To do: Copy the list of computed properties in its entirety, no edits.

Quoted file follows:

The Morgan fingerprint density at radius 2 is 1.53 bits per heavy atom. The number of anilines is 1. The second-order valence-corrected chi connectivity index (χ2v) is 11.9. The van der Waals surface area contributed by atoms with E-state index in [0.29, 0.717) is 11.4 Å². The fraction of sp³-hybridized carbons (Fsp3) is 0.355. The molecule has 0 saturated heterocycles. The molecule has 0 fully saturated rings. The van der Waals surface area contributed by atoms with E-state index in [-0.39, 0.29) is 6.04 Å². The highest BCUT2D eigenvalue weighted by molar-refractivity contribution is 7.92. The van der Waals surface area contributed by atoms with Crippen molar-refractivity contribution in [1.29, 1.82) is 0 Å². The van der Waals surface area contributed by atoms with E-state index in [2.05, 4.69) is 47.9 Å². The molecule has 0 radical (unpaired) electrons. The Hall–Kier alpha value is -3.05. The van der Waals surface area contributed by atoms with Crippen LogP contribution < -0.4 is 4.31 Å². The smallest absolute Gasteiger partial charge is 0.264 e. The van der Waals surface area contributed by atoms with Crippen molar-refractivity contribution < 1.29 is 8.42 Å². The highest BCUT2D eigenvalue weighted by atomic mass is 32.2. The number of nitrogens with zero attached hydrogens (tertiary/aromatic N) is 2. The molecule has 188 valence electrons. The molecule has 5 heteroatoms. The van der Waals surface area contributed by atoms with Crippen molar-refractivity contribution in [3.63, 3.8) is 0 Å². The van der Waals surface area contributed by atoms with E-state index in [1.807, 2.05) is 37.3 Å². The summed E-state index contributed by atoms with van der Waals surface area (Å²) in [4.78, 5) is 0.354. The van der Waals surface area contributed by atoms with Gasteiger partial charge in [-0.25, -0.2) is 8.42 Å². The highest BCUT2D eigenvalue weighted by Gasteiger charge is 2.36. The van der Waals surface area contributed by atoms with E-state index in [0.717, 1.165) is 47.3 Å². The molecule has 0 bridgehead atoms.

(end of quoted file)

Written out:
The Morgan fingerprint density at radius 2 is 1.53 bits per heavy atom. The number of anilines is 1. The second-order valence-corrected chi connectivity index (χ2v) is 11.9. The van der Waals surface area contributed by atoms with E-state index in [0.29, 0.717) is 11.4 Å². The fraction of sp³-hybridized carbons (Fsp3) is 0.355. The molecule has 0 saturated heterocycles. The molecule has 0 fully saturated rings. The van der Waals surface area contributed by atoms with E-state index in [-0.39, 0.29) is 6.04 Å². The highest BCUT2D eigenvalue weighted by molar-refractivity contribution is 7.92. The van der Waals surface area contributed by atoms with Crippen molar-refractivity contribution in [1.29, 1.82) is 0 Å². The van der Waals surface area contributed by atoms with E-state index in [2.05, 4.69) is 47.9 Å². The molecule has 0 radical (unpaired) electrons. The Hall–Kier alpha value is -3.05. The van der Waals surface area contributed by atoms with Crippen LogP contribution < -0.4 is 4.31 Å². The smallest absolute Gasteiger partial charge is 0.264 e. The van der Waals surface area contributed by atoms with Crippen molar-refractivity contribution < 1.29 is 8.42 Å². The highest BCUT2D eigenvalue weighted by atomic mass is 32.2. The number of nitrogens with zero attached hydrogens (tertiary/aromatic N) is 2. The molecule has 188 valence electrons. The molecule has 5 heteroatoms. The van der Waals surface area contributed by atoms with Crippen molar-refractivity contribution in [3.63, 3.8) is 0 Å². The van der Waals surface area contributed by atoms with E-state index in [1.807, 2.05) is 37.3 Å². The summed E-state index contributed by atoms with van der Waals surface area (Å²) in [4.78, 5) is 0.354. The van der Waals surface area contributed by atoms with Gasteiger partial charge in [-0.25, -0.2) is 8.42 Å². The highest BCUT2D eigenvalue weighted by Gasteiger charge is 2.36. The van der Waals surface area contributed by atoms with E-state index in [0.717, 1.165) is 47.3 Å². The molecule has 0 bridgehead atoms.